Main Stage, 3PM
You can call Great Peacock a folk band... but don’t expect them to make music for campfires or square dances. Raised in the Deep South and headquartered in Nashville, they’re a group of red-blooded country boys who aren’t afraid of the big city. Case in point: Making Ghosts -- the duo’s harmony-heavy, guitar-driven debut album -- whose 11 songs find the middle ground between rootsy, down-home Americana and super-sized arena pop/rock.
“To us, it’s just pop music with organic acoustic instruments,” says Andrew Nelson, who shares lead vocals and guitar duties with co-founder Blount Floyd. “The album has some fiddle, some pedal steel and a whole lot of acoustic guitar, which sounds like the traditional setup for a country band. But this isn’t a country record. It’s not really a folk record, either. It’s a pop/record... with folk tendencies.”
Nelson and Floyd first crossed paths in their early 20s, bonding instantly over a shared love of cheap beer and good Southern music. After logging several years together in a loud, Tennessee-based rock band, they split off to form their own project, swapping out the amplified swagger of their previous group for a straightforward sound anchored by acoustic guitars, anthemic melodies and two intertwined voices. Like an old-school harmony duo retuned for a new generation, they started off with a handful of classic influences -- the country croon of George Jones, the working class rock & roll of Bruce Springsteen, the heartland hum of Tom Petty -- and expanded their sound from there, turning Great Peacock into the sort of band that’s simultaneously rooted in tradition and headed toward new territory.
The music on Making Ghosts reflects Great Peacock’s ambition. Songs like “Tennessee” are swooning, sweeping tributes to the band’s homeland, while “Take Me To The Mountain” pushes the band toward anthemic territory, fueled by super-sized drums and a radio-ready melody. On “Arms,” the guys jump between haunting verses and big, Technicolor choruses, capping everything off with a screeching guitar solo. These peacocks know how to strut their stuff.
What’s in a name, by the way? In Great Peacock’s case, quite a bit.
“We initially thought it was just a funny name for a band,” Nelson admits, “but through the evolution of everything we’ve done, we’ve always been big and colorful. That’s why Blount jumps around onstage. That’s why I wear a suit jacket embroidered with feathers, which is basically a poor man’s nudie suit. We’ve embraced the image of the big peacock feathers, and we want to entertain you. We look that way, we think that way, and we sound that way, too.”
The Melting Pot Band
Main staGE, 2PM
Back this year by popular demand, Edgehill residents The Melting Pot Band is an 8-piece rhythm and blues band composed of a drummer, lead guitarist, bass guitarist, keyboards, trumpet/fluglehorn, alto/tenor saxophone, 2 female vocalist. Our playlist is comprised of RnB classics from the 60s thru the 80s.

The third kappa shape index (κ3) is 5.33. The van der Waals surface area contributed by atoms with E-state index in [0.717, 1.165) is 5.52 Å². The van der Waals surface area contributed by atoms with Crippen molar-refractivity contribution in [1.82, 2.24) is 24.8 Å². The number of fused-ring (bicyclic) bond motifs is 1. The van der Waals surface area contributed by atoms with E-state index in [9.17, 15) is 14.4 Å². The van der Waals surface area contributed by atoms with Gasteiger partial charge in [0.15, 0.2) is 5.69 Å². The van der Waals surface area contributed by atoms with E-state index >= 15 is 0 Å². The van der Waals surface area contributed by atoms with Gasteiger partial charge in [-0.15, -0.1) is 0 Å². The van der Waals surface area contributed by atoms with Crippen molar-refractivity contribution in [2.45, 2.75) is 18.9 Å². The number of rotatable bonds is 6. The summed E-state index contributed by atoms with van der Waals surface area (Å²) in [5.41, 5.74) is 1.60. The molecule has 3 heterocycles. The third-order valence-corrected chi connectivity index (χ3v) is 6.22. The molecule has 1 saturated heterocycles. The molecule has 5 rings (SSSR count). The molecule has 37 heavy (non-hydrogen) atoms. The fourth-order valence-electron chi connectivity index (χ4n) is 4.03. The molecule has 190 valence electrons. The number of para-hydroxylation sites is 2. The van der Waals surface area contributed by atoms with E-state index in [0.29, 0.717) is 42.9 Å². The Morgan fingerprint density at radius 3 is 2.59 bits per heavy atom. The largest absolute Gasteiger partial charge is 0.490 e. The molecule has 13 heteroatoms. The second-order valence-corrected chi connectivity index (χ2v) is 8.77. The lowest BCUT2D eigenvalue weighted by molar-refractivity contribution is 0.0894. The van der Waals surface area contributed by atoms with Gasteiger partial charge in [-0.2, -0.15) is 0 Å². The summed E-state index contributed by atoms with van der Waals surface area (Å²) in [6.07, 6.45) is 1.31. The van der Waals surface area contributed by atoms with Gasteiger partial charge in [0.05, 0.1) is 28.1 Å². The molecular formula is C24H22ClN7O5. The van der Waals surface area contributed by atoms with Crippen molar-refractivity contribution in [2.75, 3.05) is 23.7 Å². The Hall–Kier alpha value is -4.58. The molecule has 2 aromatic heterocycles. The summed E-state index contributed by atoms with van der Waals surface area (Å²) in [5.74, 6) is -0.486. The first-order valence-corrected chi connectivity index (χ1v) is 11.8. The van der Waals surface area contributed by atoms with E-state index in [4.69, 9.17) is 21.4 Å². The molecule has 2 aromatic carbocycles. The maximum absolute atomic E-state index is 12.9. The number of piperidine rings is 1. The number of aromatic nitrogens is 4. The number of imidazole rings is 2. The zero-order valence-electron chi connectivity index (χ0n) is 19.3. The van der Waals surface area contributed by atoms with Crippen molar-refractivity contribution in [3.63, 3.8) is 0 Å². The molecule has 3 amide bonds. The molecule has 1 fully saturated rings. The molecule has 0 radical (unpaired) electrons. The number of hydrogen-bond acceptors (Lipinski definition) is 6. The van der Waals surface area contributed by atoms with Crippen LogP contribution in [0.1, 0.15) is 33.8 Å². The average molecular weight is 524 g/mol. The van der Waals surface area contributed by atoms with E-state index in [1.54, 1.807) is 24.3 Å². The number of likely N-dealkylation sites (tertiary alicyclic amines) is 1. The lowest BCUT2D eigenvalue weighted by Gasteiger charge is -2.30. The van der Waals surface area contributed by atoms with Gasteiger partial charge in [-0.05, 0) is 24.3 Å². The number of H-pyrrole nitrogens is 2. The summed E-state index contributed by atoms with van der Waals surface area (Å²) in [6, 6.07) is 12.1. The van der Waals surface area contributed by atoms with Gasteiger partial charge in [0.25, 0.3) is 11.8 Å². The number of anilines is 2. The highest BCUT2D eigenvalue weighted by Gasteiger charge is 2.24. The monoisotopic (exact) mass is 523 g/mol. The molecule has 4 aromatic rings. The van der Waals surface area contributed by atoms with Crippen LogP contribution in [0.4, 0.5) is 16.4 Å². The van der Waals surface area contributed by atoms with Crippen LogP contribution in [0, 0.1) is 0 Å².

Main staGE, 1PM
THE BELMONT BELTONES are an a cappella group of sixteen singers based at Belmont University in Nashville, Tennessee. Founded in the Fall of 2009 by Patrick Dunnevant and Creighton Olsen, the group has quickly developed a reputation amongst the student body and the faculty on campus.
Members of the Beltones, who were selected from every academic year, come from a variety of musical backgrounds and majors, including Classical and Commercial Performance, Composition, Neuroscience, Education, English, Songwriting, Business, Actuarial Science, and Religion.
Swing Dance Nashville
Main staGE, 12:40PM
Swing Dance Nashville is committed to the preservation, promotion and education of vintage swing music and its corresponding dances, including Lindy Hop, Charleston, Balboa, and Shag. We are thrilled to have them join us on the Main Stage from 12:40 to 1PM. For more information, visit https://swingdancenashville.com/
Main staGE, 12PM
Carly Rogers knew she was meant to leave her hometown in Vermont from the age of 4. She moved to Nashville, Tennessee as soon as she could when she was 17 years old to pursue her dream of writing songs and playing music. Since then Carly has sang in every state east of the Mississippi River and some beyond. She's currently working touring after the release of her debut single, "Excuse."
School of Rock Franklin/Nashville
Main staGE, 11AM
School of Rock is a haven for aspiring musicians who love rock n’ roll. We believe live performance is the most fun and effective way to teach an instrument, which is why we get kids playing on stage as quickly as possible. Our classes are tailored to all age groups and levels of proficiency, and instructors are passionate about creating a legacy of music by helping students succeed in music and beyond.
We also believe that music is more than a solo act. That’s why School of Rock Nashville teaches kids to play alone and as part of a team. This approach promotes accountability, speeds up the learning process, and fosters an inclusive community of rockers in Nashville. Students are not only learning an instrument—they’re making friends, building confidence, and becoming better people.
Watson Grove Music Ministry
Main staGE, 10AM
Watson Grove Missionary Baptist Church was organized in Una, Tennessee in 1889. Una was a very small community, and there were only a few people of either the Baptist or the Methodist faith. Both denominations desired and needed a place to worship because neither congregation was financially able to acquire and maintain a building alone. A cooperative agreement was agreed upon, which provided a mutual church home for both denominations, permitting each of them to alternate Sundays for worship service and on the fifth Sundays, they united for worship. Read More...